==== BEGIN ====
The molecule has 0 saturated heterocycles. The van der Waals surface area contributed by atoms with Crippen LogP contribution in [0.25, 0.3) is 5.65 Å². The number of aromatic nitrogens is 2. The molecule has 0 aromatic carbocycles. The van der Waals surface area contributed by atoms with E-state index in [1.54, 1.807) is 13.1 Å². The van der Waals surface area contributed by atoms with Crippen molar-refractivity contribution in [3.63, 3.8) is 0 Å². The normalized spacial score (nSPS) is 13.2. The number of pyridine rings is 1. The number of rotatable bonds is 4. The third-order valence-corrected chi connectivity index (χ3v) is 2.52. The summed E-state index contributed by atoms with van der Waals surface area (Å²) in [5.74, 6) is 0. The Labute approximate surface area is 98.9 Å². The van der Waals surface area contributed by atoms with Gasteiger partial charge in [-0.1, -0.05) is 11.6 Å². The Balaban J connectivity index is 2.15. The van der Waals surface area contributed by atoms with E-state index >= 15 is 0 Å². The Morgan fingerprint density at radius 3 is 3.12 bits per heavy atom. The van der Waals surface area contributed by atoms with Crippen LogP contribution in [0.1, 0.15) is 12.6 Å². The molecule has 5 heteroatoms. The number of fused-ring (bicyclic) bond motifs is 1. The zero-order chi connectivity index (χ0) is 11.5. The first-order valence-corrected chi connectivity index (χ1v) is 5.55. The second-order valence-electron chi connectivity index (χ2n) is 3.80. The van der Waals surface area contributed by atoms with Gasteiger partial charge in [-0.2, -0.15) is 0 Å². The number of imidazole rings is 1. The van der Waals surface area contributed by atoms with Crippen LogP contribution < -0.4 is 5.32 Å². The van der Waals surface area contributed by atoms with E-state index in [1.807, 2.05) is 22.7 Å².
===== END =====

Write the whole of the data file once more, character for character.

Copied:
The molecule has 0 saturated heterocycles. The van der Waals surface area contributed by atoms with Crippen LogP contribution in [0.25, 0.3) is 5.65 Å². The number of aromatic nitrogens is 2. The molecule has 0 aromatic carbocycles. The van der Waals surface area contributed by atoms with E-state index in [1.54, 1.807) is 13.1 Å². The van der Waals surface area contributed by atoms with Crippen molar-refractivity contribution in [3.63, 3.8) is 0 Å². The normalized spacial score (nSPS) is 13.2. The number of pyridine rings is 1. The number of rotatable bonds is 4. The third-order valence-corrected chi connectivity index (χ3v) is 2.52. The summed E-state index contributed by atoms with van der Waals surface area (Å²) in [5.74, 6) is 0. The Labute approximate surface area is 98.9 Å². The van der Waals surface area contributed by atoms with Gasteiger partial charge in [-0.1, -0.05) is 11.6 Å². The Balaban J connectivity index is 2.15. The van der Waals surface area contributed by atoms with E-state index >= 15 is 0 Å². The Morgan fingerprint density at radius 3 is 3.12 bits per heavy atom. The van der Waals surface area contributed by atoms with Crippen LogP contribution in [0.1, 0.15) is 12.6 Å². The molecule has 5 heteroatoms. The number of fused-ring (bicyclic) bond motifs is 1. The zero-order chi connectivity index (χ0) is 11.5. The first-order valence-corrected chi connectivity index (χ1v) is 5.55. The second-order valence-electron chi connectivity index (χ2n) is 3.80. The van der Waals surface area contributed by atoms with Gasteiger partial charge in [-0.2, -0.15) is 0 Å². The number of imidazole rings is 1. The van der Waals surface area contributed by atoms with Crippen LogP contribution < -0.4 is 5.32 Å². The van der Waals surface area contributed by atoms with E-state index in [1.807, 2.05) is 22.7 Å².